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NI Abbey Road 70s Drums

Sample Library
By Paul White

Looking for the essence of the '70s sound? Vintage drum kits recorded at the world's most famous studio might be a good place to start...

NI Abbey Road 70s Drums

Abbey Road 70s Drums is a sequel to NI's Abbey Road 60s Drums (reviewed in the April issue of SOS) and is a Kontakt Player‑based sample library centred around two vintage 1970s drum kits, recordings of which were made in Abbey Road's Studio Two, using appropriately classic vintage equipment. As the library's interface is very similar to that of the 60s Drums library, I'll concentrate mainly on the 70s kits and their sound in this review.

Kits

The first kit is the 'Open Kit', a Ludwig Vistalite Tequila Sunrise from 1972 featuring a 26‑inch kick drum, 14‑inch rack tom and both 16‑ and 18‑inch floor toms. The second kit, entitled 'Tight Kit', is a 1970s Premier set with a 22‑inch kick drum, 13‑inch rack tom and 14‑inch and 16‑inch floor toms. The Tight Kit was recorded with acoustic baffles around it, to give a drier, tighter sound, and there are full and 'light' versions of both kits. An additional treat is a four‑mic 'Glyn Johns‑style' recording of the Ludwig, using two overheads plus a snare- and a kick-drum microphone. LIke the 60s Drums, this sample library is massive (over 12Gb after being decompressed), with up to 30 velocity levels available and up to six 'round robin' alternative hits provided. A full version of either kit can take a couple of minutes to load, but the 'light' versions load much faster.

For the recording, a period‑correct EMI TG MkIII mixing console was teamed with a 16‑track, two‑inch tape recorder with Dolby noise reduction and Ampex 456 tape. Neumann, AKG and Beyerdynamic mics were set up around the kits and, as with the 60s Drums library, individual adjustment of levels for the close, overhead and room mics can be achieved in the Mixer page of the software.

Controls

The Mixer page faithfully mimics the EMI TG console used to record the drum samples and allows comprehensive control of the levels of the close mics, room mics and overheads.The Mixer page faithfully mimics the EMI TG console used to record the drum samples and allows comprehensive control of the levels of the close mics, room mics and overheads.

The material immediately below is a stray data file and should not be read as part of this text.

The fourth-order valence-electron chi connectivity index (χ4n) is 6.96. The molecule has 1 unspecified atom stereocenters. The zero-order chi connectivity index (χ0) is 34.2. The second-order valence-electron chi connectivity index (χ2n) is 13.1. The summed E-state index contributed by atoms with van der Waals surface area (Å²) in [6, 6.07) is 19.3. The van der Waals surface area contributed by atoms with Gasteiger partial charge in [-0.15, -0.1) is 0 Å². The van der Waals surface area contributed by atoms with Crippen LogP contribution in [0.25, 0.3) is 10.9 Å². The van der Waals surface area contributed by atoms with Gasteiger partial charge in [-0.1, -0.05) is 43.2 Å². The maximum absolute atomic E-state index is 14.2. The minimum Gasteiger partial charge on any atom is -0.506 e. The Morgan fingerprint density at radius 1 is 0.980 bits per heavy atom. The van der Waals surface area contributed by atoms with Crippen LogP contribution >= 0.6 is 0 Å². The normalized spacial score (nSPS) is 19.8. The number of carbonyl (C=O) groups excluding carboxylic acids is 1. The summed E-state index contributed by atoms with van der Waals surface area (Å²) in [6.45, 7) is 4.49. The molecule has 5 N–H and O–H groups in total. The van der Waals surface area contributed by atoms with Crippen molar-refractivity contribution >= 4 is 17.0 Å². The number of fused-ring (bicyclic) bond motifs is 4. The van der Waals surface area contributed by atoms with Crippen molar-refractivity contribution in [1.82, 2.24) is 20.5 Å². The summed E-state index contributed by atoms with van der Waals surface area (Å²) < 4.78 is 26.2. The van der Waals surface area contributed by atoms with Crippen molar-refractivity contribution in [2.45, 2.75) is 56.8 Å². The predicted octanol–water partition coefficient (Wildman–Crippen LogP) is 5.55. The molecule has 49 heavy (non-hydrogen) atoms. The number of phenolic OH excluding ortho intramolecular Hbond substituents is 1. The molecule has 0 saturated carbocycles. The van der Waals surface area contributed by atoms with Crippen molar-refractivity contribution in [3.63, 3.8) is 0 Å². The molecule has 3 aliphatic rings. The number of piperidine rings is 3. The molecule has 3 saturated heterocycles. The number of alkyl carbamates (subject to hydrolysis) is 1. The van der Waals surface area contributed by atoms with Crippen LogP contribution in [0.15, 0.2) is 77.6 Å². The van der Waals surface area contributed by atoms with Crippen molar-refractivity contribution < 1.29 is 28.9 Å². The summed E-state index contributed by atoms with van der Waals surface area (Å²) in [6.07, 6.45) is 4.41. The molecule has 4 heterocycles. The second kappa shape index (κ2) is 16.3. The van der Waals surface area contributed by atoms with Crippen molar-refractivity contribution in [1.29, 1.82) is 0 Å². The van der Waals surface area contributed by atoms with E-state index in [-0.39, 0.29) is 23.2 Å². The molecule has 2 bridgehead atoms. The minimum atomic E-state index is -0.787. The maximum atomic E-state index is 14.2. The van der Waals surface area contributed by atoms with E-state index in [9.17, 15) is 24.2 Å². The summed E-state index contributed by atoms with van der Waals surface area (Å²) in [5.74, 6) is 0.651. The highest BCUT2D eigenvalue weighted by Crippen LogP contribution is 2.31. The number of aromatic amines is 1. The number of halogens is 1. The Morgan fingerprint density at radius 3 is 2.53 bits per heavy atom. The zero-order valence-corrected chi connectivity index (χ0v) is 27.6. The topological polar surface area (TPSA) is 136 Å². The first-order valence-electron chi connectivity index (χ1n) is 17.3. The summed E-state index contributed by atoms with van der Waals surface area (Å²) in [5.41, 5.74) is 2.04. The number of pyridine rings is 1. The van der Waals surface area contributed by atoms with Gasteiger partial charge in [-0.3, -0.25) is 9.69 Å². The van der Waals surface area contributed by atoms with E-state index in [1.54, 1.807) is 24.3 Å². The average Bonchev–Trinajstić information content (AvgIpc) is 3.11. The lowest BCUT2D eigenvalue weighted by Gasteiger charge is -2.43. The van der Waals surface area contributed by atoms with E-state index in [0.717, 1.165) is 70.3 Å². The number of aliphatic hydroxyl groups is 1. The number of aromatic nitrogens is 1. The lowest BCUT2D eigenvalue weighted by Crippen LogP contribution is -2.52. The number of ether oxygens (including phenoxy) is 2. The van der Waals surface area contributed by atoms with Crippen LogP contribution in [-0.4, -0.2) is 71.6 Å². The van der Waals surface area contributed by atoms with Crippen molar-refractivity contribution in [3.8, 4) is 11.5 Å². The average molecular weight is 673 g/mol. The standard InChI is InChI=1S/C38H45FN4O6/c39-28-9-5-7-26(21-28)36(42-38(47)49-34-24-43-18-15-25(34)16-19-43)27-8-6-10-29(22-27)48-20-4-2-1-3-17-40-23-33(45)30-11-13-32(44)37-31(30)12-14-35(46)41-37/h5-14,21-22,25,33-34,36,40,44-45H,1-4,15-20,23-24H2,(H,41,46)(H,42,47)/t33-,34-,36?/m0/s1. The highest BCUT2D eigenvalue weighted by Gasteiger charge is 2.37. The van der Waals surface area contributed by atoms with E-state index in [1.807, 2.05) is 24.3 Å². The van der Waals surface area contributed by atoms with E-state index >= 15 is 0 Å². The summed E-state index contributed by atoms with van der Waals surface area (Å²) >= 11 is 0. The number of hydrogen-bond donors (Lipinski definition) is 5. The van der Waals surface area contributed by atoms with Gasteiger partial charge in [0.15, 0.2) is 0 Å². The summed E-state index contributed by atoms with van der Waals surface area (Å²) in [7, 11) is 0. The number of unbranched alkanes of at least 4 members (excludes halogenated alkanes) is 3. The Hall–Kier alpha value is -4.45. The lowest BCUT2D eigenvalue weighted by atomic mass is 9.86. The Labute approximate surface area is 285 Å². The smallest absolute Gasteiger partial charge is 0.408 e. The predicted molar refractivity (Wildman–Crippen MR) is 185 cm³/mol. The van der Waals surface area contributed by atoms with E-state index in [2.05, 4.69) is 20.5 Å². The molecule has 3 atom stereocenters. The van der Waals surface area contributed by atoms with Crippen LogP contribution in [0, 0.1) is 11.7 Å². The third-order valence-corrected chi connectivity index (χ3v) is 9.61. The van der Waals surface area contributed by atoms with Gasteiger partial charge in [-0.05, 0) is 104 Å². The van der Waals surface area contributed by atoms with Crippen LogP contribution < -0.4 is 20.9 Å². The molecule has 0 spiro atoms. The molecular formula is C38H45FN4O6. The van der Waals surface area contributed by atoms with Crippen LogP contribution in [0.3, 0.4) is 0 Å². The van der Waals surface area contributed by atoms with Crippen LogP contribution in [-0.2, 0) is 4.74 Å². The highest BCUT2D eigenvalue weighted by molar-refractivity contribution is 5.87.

The Kontakt window offers three page views: Drums, Mixer and Options. The Drums window has controls to the right that allow you to tune and adjust the volume envelopes of the currently selected kit item (the last item clicked on or played via MIDI). The Mixer window allows you to balance and pan the various mic feeds from the kit and to mix the close mics with the overhead and room mics. Each channel has Solo and Mute buttons. A button flips the view between drums and additional percussion (tambourine, cowbell, stick clicks, shaker and hand claps). Finally, the Options window allows adjustment of mic spill, MIDI velocity curves and so on. You can also 'humanise' the sound here, by independently randomising volume, velocity, time, pitch and EQ.

How Does It Sound?

Drum sounds changed dramatically after the '60s, and while individual hits gained more definition, we still hadn't entered the era of the really deep kick sound, so by modern standards these '70s kicks sound a bit lightweight. The toms and snare have more life and presence than the '60s sounds but, again, not quite the in‑your‑face clarity of today's kits, which makes them easy to place in a mix. As a concession to the '70s, room and overhead mics are in stereo.

The Tight Kit has a noticeably more pronounced focus, due to the use of baffles (especially if you add in the overheads), but I also liked the four‑mic Ludwig kit, which sounds a little more natural than the 'close‑miked everything' version. With the Open Kit, the two different sets of overhead mics give a markedly different sound to each other, and you can still add in the room mics if you want to make everything sound bigger and more lively.

The 'light' versions of the kits miss out the alternate hits, while retaining the velocity layers, so they use less RAM and load much more quickly. In the majority of pop applications, I don't think you'd notice much, if any, difference, unless you were playing very busy tom fills.

Conclusion

There's a charming naivety to the sound of Abbey Road 70s Drums, and its period authenticity is right on the money. What's more, the multiple miking options and the Kontakt interface allow plenty of scope for user adjustment.   

Alternatives

The obvious alternatives are Toontracks' EZ Drummer and FXpansion's BFD, which also offer vintage kits, but if you want that authentic Abbey Road '70s sound, this is the real deal.

Pros

  • Flexible Kontakt interface.
  • Authentic '70s sound.
  • Plenty of user control.
  • Intuitive and graphically appealing kit controls.

Cons

  • Large sample sets can mean long loading times, unless you opt for the 'light' versions.

Summary

Today's 'big guns' drum instruments offer fantastic quality and lots of variety, but when it comes to capturing the right period sound, nothing gets closer than these Abbey Road kits.

information

99 Euros.

Native Instruments +49 30 61 10 35 1300.

info@native‑instruments.com

www.native-instruments.com

$119.

Native Instruments +1 866 556 6487.

info@native‑instruments.com

www.native-instruments.com

Published July 2010